n Journal of Public Administration - The Community Policing philosophy and the right to public protest in South Africa : are there positive developments after two decades of democracy?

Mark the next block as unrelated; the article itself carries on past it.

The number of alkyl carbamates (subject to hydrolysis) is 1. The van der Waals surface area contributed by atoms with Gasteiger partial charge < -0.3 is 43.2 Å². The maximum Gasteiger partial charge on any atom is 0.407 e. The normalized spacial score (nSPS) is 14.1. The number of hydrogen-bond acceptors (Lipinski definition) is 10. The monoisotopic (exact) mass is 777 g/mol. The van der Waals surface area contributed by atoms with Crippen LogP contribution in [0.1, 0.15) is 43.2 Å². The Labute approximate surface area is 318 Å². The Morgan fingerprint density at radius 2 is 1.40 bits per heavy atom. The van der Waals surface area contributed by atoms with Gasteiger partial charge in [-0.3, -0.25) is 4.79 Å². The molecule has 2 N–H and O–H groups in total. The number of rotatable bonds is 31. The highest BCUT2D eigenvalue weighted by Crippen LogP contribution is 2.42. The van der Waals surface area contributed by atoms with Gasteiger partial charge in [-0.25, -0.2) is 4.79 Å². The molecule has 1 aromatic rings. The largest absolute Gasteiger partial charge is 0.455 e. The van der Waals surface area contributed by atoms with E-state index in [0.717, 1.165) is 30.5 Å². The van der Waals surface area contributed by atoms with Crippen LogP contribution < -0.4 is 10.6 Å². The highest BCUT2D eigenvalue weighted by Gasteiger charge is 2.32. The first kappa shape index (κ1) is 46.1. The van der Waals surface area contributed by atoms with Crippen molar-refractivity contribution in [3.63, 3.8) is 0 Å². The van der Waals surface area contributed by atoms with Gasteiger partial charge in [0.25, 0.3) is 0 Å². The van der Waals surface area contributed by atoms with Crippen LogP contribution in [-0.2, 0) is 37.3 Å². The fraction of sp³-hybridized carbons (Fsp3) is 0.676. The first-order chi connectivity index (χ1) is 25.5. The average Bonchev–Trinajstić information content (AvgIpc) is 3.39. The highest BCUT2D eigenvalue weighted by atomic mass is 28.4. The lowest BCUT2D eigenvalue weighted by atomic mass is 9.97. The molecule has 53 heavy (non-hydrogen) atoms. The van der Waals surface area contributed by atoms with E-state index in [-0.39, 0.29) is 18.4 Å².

The purpose of this paper is to put forward an argument that despite the adoption of a new approach into policing dubbed Community Policing in South Africa, challenges of controlling public especially during protests are replica to those of apartheid era and triggering similar output and criticism among some parts of the society. The Constitution of the Republic of South Africa of 1996, unlike the pre-1994 constitutions, provides for the South African population with the right to protest and express their dissatisfaction against government on socio-economic issues. These rights which are enshrined in the 1996 Constitution are supposed to be limited within the parameters of the law. However, a reaction from the South African Police Services (SAPS) in handling public protests contradict the provisions of the Constitution in the sense that elements of brutality still prevail. This paper is conceptual in the sense that it evaluates and analyse the philosophical system of policing in South Africa from 1994 to 2014 in trying to establish whether there are positive developments or not in line with the spirit of the new democratically dispensation. The paper therefore conclude that the Community Policing philosophy is not positively working as an applicable model suitable for policing in a democratic South Africa and its current application retains the status quo of the apartheid-era police practice and therefore the country need to review its approach in policing and public order control.


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